Woman digs up the past in Frisco | VailDaily.com

Woman digs up the past in Frisco

Julie Sutor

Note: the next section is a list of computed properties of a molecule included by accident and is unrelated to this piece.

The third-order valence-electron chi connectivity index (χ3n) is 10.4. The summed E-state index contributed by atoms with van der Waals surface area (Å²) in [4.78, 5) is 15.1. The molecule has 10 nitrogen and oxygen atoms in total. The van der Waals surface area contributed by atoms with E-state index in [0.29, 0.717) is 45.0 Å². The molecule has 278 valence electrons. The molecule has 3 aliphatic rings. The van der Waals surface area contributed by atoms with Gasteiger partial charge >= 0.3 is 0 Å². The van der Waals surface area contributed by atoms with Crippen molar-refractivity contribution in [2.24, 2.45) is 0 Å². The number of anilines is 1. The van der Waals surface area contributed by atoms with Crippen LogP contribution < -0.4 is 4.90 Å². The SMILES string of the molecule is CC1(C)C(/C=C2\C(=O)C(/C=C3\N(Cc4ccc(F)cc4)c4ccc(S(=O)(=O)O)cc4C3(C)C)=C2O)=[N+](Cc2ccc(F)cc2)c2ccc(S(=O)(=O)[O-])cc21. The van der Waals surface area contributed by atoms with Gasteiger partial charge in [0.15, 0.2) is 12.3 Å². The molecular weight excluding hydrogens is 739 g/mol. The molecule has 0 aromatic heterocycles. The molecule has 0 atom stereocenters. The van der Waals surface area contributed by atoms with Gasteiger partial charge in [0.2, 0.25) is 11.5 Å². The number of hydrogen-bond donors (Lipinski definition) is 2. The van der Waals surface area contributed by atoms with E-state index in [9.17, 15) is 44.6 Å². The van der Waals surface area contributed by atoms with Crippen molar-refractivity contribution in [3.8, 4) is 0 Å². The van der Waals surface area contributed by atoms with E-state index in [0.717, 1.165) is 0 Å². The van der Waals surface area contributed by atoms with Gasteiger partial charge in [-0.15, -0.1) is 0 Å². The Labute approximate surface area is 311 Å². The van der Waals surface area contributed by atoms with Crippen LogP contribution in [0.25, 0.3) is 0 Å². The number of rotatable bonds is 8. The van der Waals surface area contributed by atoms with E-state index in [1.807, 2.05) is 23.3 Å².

FRISCO – Charlotte Clarke has spent the past several years clambering through Frisco’s mining history. She has listened to the town’s pioneers spin their yarns, studied decades-old maps and ventured far into the murky depths of granite tunnels. “It’s something I love to do,” said Clarke, who has lived in Frisco for 10 years. “I’m passionate about Frisco history and Colorado history, and I love to hike and explore with my dog, so it all just melded together.”The gleanings of Clarke’s investigations and explorations are now available to all in her newly published booklet, “The Mines of Frisco: a self-guided tour,” the latest addition to Frisco’s written history.The 30-page guide contains descriptions of the history and whereabouts of 12 mining sites in and around Frisco. Each section features detailed accounts of the triumphs and travails of Frisco’s first miners and their pursuits of gold, silver, lead, zinc and copper.The author even provides each site’s Global Positioning System (GPS) location for those who enjoy orienteering.”Charlotte’s quite an authority on mining – she knows her stuff,” said Rita Bartram, Frisco Historical Society executive director. “She concentrates strictly on the town’s mining history, and there’s a lot there. It’s great information not only for the public, but also for us to have on hand.”Clarke began her sleuthing shortly after she moved to Frisco and took a guided tour of a local mine.”The guide had not identified a mine properly, according to an old map I had. I thought, ‘Hmm, if this person doesn’t know, I’m going to figure it out.’ I started methodically interviewing pioneers and working out where various mines were,” she said.Clarke gradually unearthed nuggets of local history, including long-forgotten mining relics, like the Recen powder magazine, where Frisco founder Henry Recen stored black powder – an explosive mixture of saltpeter, charcoal and sulfur.”I found this little chamber, too small to be a mine. It occurred to me it might be a powder magazine. I called someone from Summit Historical Society, he came over and took a look at it and we actually discovered a crushed powder can inside.”At one time, someone even got the back seat of a (Ford) Model A into the powder magazine, and they’d been sleeping on it in this very tiny space,” Clarke said.All the mining sites featured in the guide are accessible by bicycle and/or foot during the summer and by snowshoes or skis during the winter. Clarke has tied yellow-green surveyor ribbons along the routes to each site.One of the top spots is the Surprise mine, a bountiful source of lead in the early 1900s. The site contains boarding house ruins, an old air compressor and a screening apparatus.”In terms of a really good hike that has the most equipment, all that stuff up at the Surprise mine is a favorite because of the number of artifacts. A person who’s hearty on snowshoes could find it. It’s a little steep, and it’s about four or five miles round-trip,” Clarke said.”The Mines of Frisco” is available at the Frisco Historical Society Schoolhouse Museum gift shop on the corner of Second Avenue and Main Street. The museum is open from 11 a.m. to 4 p.m., Tuesday through Saturday. The guide’s sales benefit the historical society.Vail, Colorado

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